New Castle County Executive Matthew Meyer announced a requests for proposals for a couple of cell phone towers in the Hockessin and Middletown areas.
Hockessin, a hilly and heavily wooded area west of Wilmington, has struggled with cell phone service over the years. The sprawling Middletown-Odessa-Townsend area also has its share of areas with spotty reception.
Cell phone reception became an issue during the Covid-19 pandemic when families found a lack of broadband access and spotty reception made distance home learning more difficult. New Castle County rolled out WiFi service outside its libraries to aid students and parents.
A full video of the announcement is below:
The proposed towers would be financed with American Rescue Plan Act funds at a cost of $1.3 million.
The State of Delaware has its own broadband program that uses federal funds to expand current broadband cable systems to areas where it is not profitable for carriers to expand service.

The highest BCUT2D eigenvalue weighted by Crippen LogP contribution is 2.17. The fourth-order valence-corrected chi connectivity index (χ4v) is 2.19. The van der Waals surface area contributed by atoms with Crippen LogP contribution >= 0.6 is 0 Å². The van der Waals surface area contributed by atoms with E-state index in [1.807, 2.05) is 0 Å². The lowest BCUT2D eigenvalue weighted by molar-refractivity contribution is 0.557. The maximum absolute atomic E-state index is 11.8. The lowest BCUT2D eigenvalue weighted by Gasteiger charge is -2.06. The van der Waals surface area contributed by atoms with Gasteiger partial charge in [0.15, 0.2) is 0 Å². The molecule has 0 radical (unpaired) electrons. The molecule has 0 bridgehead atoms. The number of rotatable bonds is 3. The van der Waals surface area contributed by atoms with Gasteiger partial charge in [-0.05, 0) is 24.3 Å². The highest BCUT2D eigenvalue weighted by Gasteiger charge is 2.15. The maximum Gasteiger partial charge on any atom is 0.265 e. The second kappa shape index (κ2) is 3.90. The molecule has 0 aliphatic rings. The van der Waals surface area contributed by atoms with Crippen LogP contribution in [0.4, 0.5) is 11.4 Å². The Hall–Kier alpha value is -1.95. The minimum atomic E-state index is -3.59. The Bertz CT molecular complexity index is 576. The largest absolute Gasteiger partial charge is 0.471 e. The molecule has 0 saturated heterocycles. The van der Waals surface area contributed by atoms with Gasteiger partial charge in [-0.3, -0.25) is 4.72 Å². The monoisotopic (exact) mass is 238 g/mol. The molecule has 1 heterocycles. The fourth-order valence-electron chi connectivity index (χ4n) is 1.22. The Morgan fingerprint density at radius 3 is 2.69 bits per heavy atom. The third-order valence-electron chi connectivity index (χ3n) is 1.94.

It is likely that a few hard-to-reach areas will need high speed wireless broadband service.
County involvement in cell phone reception is not a new topic, with a 2011 report calling for an involvement in the issue.
Delaware has among the highest average internet speeds in the nation and sometimes ranks at the top. However, it also has “broadband deserts.”
The cell phone initiative comes after Meyer has announced a bid for governor in 2024. Current Gov. John Carney is term limited.